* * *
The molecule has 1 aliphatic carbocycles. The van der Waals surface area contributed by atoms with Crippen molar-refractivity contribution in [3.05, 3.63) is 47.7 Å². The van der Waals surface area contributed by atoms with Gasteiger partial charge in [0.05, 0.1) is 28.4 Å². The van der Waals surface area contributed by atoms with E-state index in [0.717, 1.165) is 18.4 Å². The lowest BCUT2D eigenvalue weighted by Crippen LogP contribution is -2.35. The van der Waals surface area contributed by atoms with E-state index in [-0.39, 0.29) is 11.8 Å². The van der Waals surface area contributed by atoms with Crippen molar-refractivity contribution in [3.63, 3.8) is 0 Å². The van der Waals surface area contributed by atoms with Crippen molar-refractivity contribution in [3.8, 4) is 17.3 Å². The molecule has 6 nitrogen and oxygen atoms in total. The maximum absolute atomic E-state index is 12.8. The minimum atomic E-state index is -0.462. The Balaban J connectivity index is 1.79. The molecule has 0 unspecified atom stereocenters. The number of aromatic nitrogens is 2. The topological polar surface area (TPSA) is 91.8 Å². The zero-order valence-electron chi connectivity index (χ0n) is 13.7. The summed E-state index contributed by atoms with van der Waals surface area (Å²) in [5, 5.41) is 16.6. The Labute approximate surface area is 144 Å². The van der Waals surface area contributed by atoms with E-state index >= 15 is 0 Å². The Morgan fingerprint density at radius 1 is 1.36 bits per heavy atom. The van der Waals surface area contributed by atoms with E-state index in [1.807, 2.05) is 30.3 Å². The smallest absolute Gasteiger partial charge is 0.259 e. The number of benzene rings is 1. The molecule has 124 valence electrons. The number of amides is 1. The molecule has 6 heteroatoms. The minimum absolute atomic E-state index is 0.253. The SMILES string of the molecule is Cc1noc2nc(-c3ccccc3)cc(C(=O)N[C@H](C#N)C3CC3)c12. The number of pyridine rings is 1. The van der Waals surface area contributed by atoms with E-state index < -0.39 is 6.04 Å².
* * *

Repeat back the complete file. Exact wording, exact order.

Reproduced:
The molecule has 1 aliphatic carbocycles. The van der Waals surface area contributed by atoms with Crippen molar-refractivity contribution in [3.05, 3.63) is 47.7 Å². The van der Waals surface area contributed by atoms with Gasteiger partial charge in [0.05, 0.1) is 28.4 Å². The van der Waals surface area contributed by atoms with E-state index in [0.717, 1.165) is 18.4 Å². The lowest BCUT2D eigenvalue weighted by Crippen LogP contribution is -2.35. The van der Waals surface area contributed by atoms with E-state index in [-0.39, 0.29) is 11.8 Å². The van der Waals surface area contributed by atoms with Crippen molar-refractivity contribution in [3.63, 3.8) is 0 Å². The van der Waals surface area contributed by atoms with Crippen molar-refractivity contribution in [3.8, 4) is 17.3 Å². The molecule has 6 nitrogen and oxygen atoms in total. The maximum absolute atomic E-state index is 12.8. The minimum atomic E-state index is -0.462. The Balaban J connectivity index is 1.79. The molecule has 0 unspecified atom stereocenters. The number of aromatic nitrogens is 2. The topological polar surface area (TPSA) is 91.8 Å². The zero-order valence-electron chi connectivity index (χ0n) is 13.7. The summed E-state index contributed by atoms with van der Waals surface area (Å²) in [5, 5.41) is 16.6. The Labute approximate surface area is 144 Å². The van der Waals surface area contributed by atoms with E-state index >= 15 is 0 Å². The Morgan fingerprint density at radius 1 is 1.36 bits per heavy atom. The van der Waals surface area contributed by atoms with E-state index in [1.807, 2.05) is 30.3 Å². The smallest absolute Gasteiger partial charge is 0.259 e. The number of benzene rings is 1. The molecule has 124 valence electrons. The number of amides is 1. The molecule has 6 heteroatoms. The minimum absolute atomic E-state index is 0.253. The SMILES string of the molecule is Cc1noc2nc(-c3ccccc3)cc(C(=O)N[C@H](C#N)C3CC3)c12. The number of pyridine rings is 1. The van der Waals surface area contributed by atoms with E-state index < -0.39 is 6.04 Å².